If you ever feel a warning twinge in your lower back when you are bending forward then it’s probably a good idea to listen to your body. Unless you can keep your spine in extension as you go forward, and bend from the hips, not from the spine then you may well be setting yourself up for a lower back injury.
This doesn’t just apply to yoga poses though. It’s also about how you use your body when bending forward generally. How many times a day do you bend down? How conscious are you of how you are doing this daily activity?
What NOT to do!
Yes, Jodee can touch her toes. But she has her knees locked and her spine in flexion (that’s the big curve you can see in her back).
How to bend forward and lift safely
Many of us are quite tight in the ball socket joint of our hips and find it difficult to “bend at the hips” without flexing our spine forward. So to change this, first bend your knees, be aware of keeping your spine extended as you go forward, and bend from the hip joint. If you take your weight back to your heels until your toes want to lift, and then push down through the heels, you will feel your spine is supported as you straighten up again. That’s your posterior chain activating and I’ll be posting more about that next time.
Improving hip mobility
In order to gain the level of mobility in the hip joint that is needed for everyday lifting and standing forward bends in yoga it’s a good idea to practise hip & hamstring opening while lying supine on the floor. Supta Padangusthasana (lying down hand to toe pose) is one of the best yoga asanas for hips, hamstrings and back pain that you can do without causing lower back injury.
I made you a video
I’ve created a 10 minute video (below) to encourage you to engage at a deeper level of release and opening in your hips & hamstrings by using your breath and gravity. The focus is on breathing while releasing the long bones of your leg downwards, allowing the attracting force of gravity to create a natural opening in the hip joint. I’ve added a PDF with written instructions that are bullet pointed to help you with your alignment in this posture, so I recommend a quick read of that as well.
How the stretch reflex can sabotage your pose
Be careful of over-stretching as this can tear muscle fibres and induce the stretch reflex in your muscles, so never force your hamstrings. The stretch reflex or myotatic reflex is a muscle contraction in response to stretching within the muscle. So if you have ever experienced your hamstrings feeling tight and sore after stretching them they may have actually contracted! For this reason I always recommend a gradual and gentle approach to opening up the hamstrings.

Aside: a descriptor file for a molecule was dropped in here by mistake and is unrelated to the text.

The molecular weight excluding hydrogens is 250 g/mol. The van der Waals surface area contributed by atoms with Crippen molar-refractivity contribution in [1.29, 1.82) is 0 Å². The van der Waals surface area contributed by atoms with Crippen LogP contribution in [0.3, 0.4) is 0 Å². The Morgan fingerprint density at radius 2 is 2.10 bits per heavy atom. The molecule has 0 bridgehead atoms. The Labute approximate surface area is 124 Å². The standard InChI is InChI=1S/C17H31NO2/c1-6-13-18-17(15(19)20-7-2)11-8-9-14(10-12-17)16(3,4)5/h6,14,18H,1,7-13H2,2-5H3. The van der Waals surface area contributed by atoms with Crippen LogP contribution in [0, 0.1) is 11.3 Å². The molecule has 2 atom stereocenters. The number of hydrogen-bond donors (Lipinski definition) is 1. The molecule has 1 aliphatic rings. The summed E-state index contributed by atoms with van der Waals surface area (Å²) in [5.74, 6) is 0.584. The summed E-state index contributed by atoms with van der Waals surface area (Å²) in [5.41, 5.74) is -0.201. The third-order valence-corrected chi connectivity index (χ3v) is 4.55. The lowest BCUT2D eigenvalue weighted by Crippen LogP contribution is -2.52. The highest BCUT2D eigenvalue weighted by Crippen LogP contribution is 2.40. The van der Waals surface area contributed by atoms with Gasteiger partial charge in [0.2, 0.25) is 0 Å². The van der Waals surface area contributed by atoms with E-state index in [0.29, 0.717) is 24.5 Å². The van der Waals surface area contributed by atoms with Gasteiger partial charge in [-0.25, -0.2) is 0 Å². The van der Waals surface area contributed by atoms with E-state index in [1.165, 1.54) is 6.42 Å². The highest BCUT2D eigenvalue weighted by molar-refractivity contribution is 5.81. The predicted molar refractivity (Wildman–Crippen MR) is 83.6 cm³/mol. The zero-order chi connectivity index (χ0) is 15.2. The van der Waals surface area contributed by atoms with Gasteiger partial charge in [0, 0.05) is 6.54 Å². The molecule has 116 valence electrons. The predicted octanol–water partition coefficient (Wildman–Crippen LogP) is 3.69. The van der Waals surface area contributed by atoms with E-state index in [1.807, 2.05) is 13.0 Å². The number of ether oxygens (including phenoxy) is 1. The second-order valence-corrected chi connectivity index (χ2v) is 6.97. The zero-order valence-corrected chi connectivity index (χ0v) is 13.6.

Before practising Supta Padangusthasana take a few minutes to lie on your back, relax, and connect with your breathing. Slow and deepen your breath. As you focus your breath into your lower belly and then even further down into your hips become aware of the subtle movement the breath creates in your spine and the gentle rocking motion in your pelvis.
What you’ll need
- a yoga strap or theraband (if you don’t have one then you can use a long belt, or a dressing gown tie)
- a low pillow under your head
- a quiet space to lie down on your back
“To relax is not to collapse, but simply to undo tension. Tension is the result of will, effort, prejudice. We have been trained during the first part of our lives, to struggle, to achieve. Now we have to work in the opposite direction, by letting go, giving place to a different action (if we can call it action), an undoing action . This will stop the habitual process of doing which has become mechanical. There is nothing to be done. It is not a state of passivity but, on the contrary, alert watchfulness. It is perhaps the most active of our attitudes, going with and not against our body and feelings. There is beauty in the acceptance of what is.” Vanda Scaravelli